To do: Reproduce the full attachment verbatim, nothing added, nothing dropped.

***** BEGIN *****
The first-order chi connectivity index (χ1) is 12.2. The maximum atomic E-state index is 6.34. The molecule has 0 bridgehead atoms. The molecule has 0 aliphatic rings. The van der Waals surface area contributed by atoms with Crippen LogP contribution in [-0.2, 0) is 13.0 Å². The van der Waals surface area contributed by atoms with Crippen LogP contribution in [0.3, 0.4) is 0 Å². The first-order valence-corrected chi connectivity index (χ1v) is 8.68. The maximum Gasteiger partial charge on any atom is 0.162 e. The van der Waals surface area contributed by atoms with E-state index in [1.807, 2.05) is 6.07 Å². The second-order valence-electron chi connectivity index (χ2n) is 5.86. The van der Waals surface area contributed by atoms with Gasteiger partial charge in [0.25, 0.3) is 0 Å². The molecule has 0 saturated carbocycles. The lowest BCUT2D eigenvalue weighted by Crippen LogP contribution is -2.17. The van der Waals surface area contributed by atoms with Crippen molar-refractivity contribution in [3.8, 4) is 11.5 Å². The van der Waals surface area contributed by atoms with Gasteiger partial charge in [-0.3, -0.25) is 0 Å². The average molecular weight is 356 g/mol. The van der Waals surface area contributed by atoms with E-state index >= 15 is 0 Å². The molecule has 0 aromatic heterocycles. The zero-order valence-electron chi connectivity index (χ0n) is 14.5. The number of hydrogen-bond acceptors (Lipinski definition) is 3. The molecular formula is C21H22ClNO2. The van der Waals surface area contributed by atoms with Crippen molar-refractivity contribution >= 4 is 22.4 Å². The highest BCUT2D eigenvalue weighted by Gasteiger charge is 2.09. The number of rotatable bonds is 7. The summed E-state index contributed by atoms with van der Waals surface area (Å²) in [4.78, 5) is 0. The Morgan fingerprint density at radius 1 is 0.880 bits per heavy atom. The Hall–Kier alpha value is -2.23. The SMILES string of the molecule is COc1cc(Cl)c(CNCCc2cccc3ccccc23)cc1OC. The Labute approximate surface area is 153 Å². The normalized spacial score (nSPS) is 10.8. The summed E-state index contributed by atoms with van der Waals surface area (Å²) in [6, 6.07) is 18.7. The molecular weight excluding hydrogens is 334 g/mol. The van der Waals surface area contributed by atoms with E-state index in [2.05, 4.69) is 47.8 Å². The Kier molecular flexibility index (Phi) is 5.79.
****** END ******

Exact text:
The first-order chi connectivity index (χ1) is 12.2. The maximum atomic E-state index is 6.34. The molecule has 0 bridgehead atoms. The molecule has 0 aliphatic rings. The van der Waals surface area contributed by atoms with Crippen LogP contribution in [-0.2, 0) is 13.0 Å². The van der Waals surface area contributed by atoms with Crippen LogP contribution in [0.3, 0.4) is 0 Å². The first-order valence-corrected chi connectivity index (χ1v) is 8.68. The maximum Gasteiger partial charge on any atom is 0.162 e. The van der Waals surface area contributed by atoms with E-state index in [1.807, 2.05) is 6.07 Å². The second-order valence-electron chi connectivity index (χ2n) is 5.86. The van der Waals surface area contributed by atoms with Gasteiger partial charge in [0.25, 0.3) is 0 Å². The molecule has 0 saturated carbocycles. The lowest BCUT2D eigenvalue weighted by Crippen LogP contribution is -2.17. The van der Waals surface area contributed by atoms with Crippen molar-refractivity contribution in [3.8, 4) is 11.5 Å². The van der Waals surface area contributed by atoms with Gasteiger partial charge in [-0.3, -0.25) is 0 Å². The average molecular weight is 356 g/mol. The van der Waals surface area contributed by atoms with E-state index >= 15 is 0 Å². The molecule has 0 aromatic heterocycles. The zero-order valence-electron chi connectivity index (χ0n) is 14.5. The number of hydrogen-bond acceptors (Lipinski definition) is 3. The molecular formula is C21H22ClNO2. The van der Waals surface area contributed by atoms with Crippen molar-refractivity contribution >= 4 is 22.4 Å². The highest BCUT2D eigenvalue weighted by Gasteiger charge is 2.09. The number of rotatable bonds is 7. The summed E-state index contributed by atoms with van der Waals surface area (Å²) in [4.78, 5) is 0. The Morgan fingerprint density at radius 1 is 0.880 bits per heavy atom. The Hall–Kier alpha value is -2.23. The SMILES string of the molecule is COc1cc(Cl)c(CNCCc2cccc3ccccc23)cc1OC. The Labute approximate surface area is 153 Å². The normalized spacial score (nSPS) is 10.8. The summed E-state index contributed by atoms with van der Waals surface area (Å²) in [6, 6.07) is 18.7. The molecular weight excluding hydrogens is 334 g/mol. The van der Waals surface area contributed by atoms with E-state index in [2.05, 4.69) is 47.8 Å². The Kier molecular flexibility index (Phi) is 5.79.